Il m'a surpris. -- He surprised me.
Ça m'a surpis. -- That surprised me.

when to use ca/il

there's a question to fill the blank: mais ... m'a vraiment surpris. the answer is "ca", why can't it be "il"?

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DA2Kwiziq Q&A regular contributor

Ca - can't type an upper case Ç or ç (c-cedilla)

Kwiziq smartly points out that I "should" have used an upper case Ç (pasted in here) although there is no way to actually type that character in the exercise.  When I try holding the C key, it shows an upper case cedilla c, but does not allow me to enter it.  

Duh........

Asked 2 months ago
ChrisC1 Kwiziq Q&A super contributor

Are you saying that holding down the key for "C" makes the uppercase cedilla (Ç) appear? If so, there should be a number (likely "1") over the letter. Press this and that should make the Ç appear.

By the way: a method that works pretty much all the time is this:

Ç = Hold ALT-key down and type 0199 on the numeric keypad, then release the ALT-key.

ç = ALT + 0231

Ca - can't type an upper case Ç or ç (c-cedilla)

Kwiziq smartly points out that I "should" have used an upper case Ç (pasted in here) although there is no way to actually type that character in the exercise.  When I try holding the C key, it shows an upper case cedilla c, but does not allow me to enter it.  

Duh........

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KarenC1Kwiziq community member

Translation of Oh! J'ai regardé ça aussi hier.

Two of the three options for this were "Oh! I watched this one yesterday too" and "Oh!  I watched it yesterday too."  I selected the first option, because "ça" is a demonstrative pronoun, not a personal pronoun.  But the microquiz said that "I watched IT" was the correct selection.  I was happier when I went to an explanation, because there, the translation was "I watched THAT."  Should "ça" ever be translated as "it"?  I'm sure this is nitpicky, but I'm a linguist fluent in Spanish, and the details matter to me!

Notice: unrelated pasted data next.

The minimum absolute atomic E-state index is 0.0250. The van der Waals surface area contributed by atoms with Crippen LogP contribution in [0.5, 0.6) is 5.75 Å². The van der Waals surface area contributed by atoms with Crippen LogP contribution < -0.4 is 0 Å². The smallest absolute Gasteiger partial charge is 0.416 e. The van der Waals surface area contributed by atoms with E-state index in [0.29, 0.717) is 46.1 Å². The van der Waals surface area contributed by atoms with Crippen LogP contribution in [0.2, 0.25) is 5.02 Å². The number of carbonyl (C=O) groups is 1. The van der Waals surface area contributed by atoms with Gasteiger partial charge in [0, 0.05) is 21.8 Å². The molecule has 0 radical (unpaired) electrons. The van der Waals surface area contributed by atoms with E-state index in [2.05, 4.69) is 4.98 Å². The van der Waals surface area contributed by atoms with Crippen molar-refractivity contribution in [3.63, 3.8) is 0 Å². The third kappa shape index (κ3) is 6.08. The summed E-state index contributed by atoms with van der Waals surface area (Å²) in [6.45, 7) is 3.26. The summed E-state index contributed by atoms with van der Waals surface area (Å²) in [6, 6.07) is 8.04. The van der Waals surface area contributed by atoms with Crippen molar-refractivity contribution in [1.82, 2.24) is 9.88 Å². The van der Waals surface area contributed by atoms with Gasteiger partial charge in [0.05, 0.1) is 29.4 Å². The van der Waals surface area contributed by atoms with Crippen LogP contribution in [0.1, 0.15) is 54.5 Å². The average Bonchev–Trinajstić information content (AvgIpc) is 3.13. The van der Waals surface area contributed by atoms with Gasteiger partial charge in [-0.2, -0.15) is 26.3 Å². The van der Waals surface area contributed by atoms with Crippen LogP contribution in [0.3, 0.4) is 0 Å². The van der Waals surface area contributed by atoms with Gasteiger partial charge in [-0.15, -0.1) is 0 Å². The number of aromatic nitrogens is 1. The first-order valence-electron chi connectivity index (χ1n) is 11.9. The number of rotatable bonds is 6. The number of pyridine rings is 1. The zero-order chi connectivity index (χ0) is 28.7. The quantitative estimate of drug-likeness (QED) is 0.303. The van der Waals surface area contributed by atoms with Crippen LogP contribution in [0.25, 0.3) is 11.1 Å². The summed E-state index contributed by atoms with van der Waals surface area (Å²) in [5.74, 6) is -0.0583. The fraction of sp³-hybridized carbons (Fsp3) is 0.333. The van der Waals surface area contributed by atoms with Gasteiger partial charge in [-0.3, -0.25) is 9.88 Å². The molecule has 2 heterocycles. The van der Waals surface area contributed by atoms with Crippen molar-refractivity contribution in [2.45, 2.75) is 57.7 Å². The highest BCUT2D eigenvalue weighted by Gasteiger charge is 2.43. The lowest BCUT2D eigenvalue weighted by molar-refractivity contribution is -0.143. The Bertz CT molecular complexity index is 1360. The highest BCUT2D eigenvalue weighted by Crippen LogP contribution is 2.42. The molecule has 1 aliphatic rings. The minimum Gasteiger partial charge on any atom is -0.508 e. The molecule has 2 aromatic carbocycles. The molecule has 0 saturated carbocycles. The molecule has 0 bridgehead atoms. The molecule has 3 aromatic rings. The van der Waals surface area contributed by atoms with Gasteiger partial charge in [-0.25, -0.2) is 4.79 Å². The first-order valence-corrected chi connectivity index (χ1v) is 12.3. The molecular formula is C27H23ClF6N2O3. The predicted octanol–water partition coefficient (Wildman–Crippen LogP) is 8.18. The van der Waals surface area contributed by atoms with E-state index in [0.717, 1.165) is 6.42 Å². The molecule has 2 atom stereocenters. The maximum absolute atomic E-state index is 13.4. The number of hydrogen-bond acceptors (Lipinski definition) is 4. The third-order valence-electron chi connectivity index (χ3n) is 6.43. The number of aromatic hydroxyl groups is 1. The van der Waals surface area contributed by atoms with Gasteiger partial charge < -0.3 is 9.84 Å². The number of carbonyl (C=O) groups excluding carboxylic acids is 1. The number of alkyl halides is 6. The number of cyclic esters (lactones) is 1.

Thank you. 

Asked 3 months ago
ChrisC1 Kwiziq Q&A super contributor

Ça is a demonstrative pronoun and, therefore, best translated as "that".

Translation of Oh! J'ai regardé ça aussi hier.

Two of the three options for this were "Oh! I watched this one yesterday too" and "Oh!  I watched it yesterday too."  I selected the first option, because "ça" is a demonstrative pronoun, not a personal pronoun.  But the microquiz said that "I watched IT" was the correct selection.  I was happier when I went to an explanation, because there, the translation was "I watched THAT."  Should "ça" ever be translated as "it"?  I'm sure this is nitpicky, but I'm a linguist fluent in Spanish, and the details matter to me! 

Thank you. 

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JohnB1Kwiziq community member

In the writing challenge "Reaing Lord of the Ring", and it was preventing him from sleeping was translated as et que ca l'empechait de dormir.Why que?